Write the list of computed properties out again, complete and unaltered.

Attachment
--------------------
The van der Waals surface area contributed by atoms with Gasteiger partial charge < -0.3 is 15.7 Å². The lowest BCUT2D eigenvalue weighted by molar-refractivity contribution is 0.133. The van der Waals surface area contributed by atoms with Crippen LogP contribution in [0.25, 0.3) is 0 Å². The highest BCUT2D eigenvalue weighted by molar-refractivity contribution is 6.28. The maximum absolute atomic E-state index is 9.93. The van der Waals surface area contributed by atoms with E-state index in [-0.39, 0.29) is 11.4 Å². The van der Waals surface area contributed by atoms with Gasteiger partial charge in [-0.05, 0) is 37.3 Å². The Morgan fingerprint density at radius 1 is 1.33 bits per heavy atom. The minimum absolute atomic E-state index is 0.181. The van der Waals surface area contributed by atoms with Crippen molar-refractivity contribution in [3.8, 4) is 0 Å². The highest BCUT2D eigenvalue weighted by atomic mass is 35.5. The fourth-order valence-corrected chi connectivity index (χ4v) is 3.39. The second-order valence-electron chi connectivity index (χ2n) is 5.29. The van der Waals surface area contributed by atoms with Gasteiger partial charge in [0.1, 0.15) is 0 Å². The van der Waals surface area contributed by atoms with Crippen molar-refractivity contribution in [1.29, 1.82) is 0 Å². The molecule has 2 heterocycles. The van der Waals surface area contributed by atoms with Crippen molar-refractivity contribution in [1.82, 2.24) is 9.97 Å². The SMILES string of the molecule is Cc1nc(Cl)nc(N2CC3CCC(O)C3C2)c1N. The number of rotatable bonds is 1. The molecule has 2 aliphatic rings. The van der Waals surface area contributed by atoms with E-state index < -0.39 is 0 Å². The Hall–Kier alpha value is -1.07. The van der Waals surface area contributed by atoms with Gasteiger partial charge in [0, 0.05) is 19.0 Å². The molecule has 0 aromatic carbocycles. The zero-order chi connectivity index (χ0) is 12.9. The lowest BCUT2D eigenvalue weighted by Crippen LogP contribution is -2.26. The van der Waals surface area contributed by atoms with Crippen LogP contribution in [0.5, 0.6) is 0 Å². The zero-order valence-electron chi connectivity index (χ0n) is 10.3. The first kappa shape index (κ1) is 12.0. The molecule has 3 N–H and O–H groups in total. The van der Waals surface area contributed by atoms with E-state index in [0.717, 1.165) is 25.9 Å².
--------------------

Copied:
The van der Waals surface area contributed by atoms with Gasteiger partial charge < -0.3 is 15.7 Å². The lowest BCUT2D eigenvalue weighted by molar-refractivity contribution is 0.133. The van der Waals surface area contributed by atoms with Crippen LogP contribution in [0.25, 0.3) is 0 Å². The highest BCUT2D eigenvalue weighted by molar-refractivity contribution is 6.28. The maximum absolute atomic E-state index is 9.93. The van der Waals surface area contributed by atoms with E-state index in [-0.39, 0.29) is 11.4 Å². The van der Waals surface area contributed by atoms with Gasteiger partial charge in [-0.05, 0) is 37.3 Å². The Morgan fingerprint density at radius 1 is 1.33 bits per heavy atom. The minimum absolute atomic E-state index is 0.181. The van der Waals surface area contributed by atoms with Crippen molar-refractivity contribution in [3.8, 4) is 0 Å². The highest BCUT2D eigenvalue weighted by atomic mass is 35.5. The fourth-order valence-corrected chi connectivity index (χ4v) is 3.39. The second-order valence-electron chi connectivity index (χ2n) is 5.29. The van der Waals surface area contributed by atoms with Gasteiger partial charge in [0.1, 0.15) is 0 Å². The van der Waals surface area contributed by atoms with Crippen molar-refractivity contribution in [1.29, 1.82) is 0 Å². The molecule has 2 heterocycles. The van der Waals surface area contributed by atoms with Crippen molar-refractivity contribution in [1.82, 2.24) is 9.97 Å². The SMILES string of the molecule is Cc1nc(Cl)nc(N2CC3CCC(O)C3C2)c1N. The number of rotatable bonds is 1. The molecule has 2 aliphatic rings. The van der Waals surface area contributed by atoms with E-state index < -0.39 is 0 Å². The Hall–Kier alpha value is -1.07. The van der Waals surface area contributed by atoms with Gasteiger partial charge in [0, 0.05) is 19.0 Å². The molecule has 0 aromatic carbocycles. The zero-order chi connectivity index (χ0) is 12.9. The lowest BCUT2D eigenvalue weighted by Crippen LogP contribution is -2.26. The van der Waals surface area contributed by atoms with Crippen LogP contribution in [0.5, 0.6) is 0 Å². The zero-order valence-electron chi connectivity index (χ0n) is 10.3. The first kappa shape index (κ1) is 12.0. The molecule has 3 N–H and O–H groups in total. The van der Waals surface area contributed by atoms with E-state index in [0.717, 1.165) is 25.9 Å².